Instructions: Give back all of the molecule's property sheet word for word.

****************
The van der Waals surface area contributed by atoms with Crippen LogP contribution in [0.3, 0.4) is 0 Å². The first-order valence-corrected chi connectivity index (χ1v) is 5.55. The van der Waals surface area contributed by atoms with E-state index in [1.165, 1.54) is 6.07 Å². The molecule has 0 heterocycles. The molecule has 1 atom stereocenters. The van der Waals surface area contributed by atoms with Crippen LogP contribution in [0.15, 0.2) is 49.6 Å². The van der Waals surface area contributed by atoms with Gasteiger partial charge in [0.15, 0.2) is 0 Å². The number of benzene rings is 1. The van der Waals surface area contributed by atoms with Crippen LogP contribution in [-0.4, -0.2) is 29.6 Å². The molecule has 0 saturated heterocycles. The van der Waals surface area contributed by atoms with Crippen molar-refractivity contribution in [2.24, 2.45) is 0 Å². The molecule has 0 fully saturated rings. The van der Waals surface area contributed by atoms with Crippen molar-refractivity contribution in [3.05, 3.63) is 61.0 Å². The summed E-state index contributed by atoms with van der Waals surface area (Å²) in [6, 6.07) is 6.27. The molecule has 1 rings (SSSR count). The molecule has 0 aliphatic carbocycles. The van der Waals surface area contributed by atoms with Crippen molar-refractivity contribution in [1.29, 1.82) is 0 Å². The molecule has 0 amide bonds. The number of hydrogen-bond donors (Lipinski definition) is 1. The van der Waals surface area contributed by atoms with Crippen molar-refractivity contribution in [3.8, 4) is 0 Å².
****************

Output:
The van der Waals surface area contributed by atoms with Crippen LogP contribution in [0.3, 0.4) is 0 Å². The first-order valence-corrected chi connectivity index (χ1v) is 5.55. The van der Waals surface area contributed by atoms with E-state index in [1.165, 1.54) is 6.07 Å². The molecule has 0 heterocycles. The molecule has 1 atom stereocenters. The van der Waals surface area contributed by atoms with Crippen LogP contribution in [0.15, 0.2) is 49.6 Å². The van der Waals surface area contributed by atoms with Gasteiger partial charge in [0.15, 0.2) is 0 Å². The number of benzene rings is 1. The van der Waals surface area contributed by atoms with Crippen LogP contribution in [-0.4, -0.2) is 29.6 Å². The molecule has 0 saturated heterocycles. The van der Waals surface area contributed by atoms with Crippen molar-refractivity contribution in [2.24, 2.45) is 0 Å². The molecule has 0 fully saturated rings. The van der Waals surface area contributed by atoms with Crippen molar-refractivity contribution in [3.05, 3.63) is 61.0 Å². The summed E-state index contributed by atoms with van der Waals surface area (Å²) in [6, 6.07) is 6.27. The molecule has 1 rings (SSSR count). The molecule has 0 aliphatic carbocycles. The van der Waals surface area contributed by atoms with Crippen molar-refractivity contribution in [1.29, 1.82) is 0 Å². The molecule has 0 amide bonds. The number of hydrogen-bond donors (Lipinski definition) is 1. The van der Waals surface area contributed by atoms with Crippen molar-refractivity contribution in [3.8, 4) is 0 Å².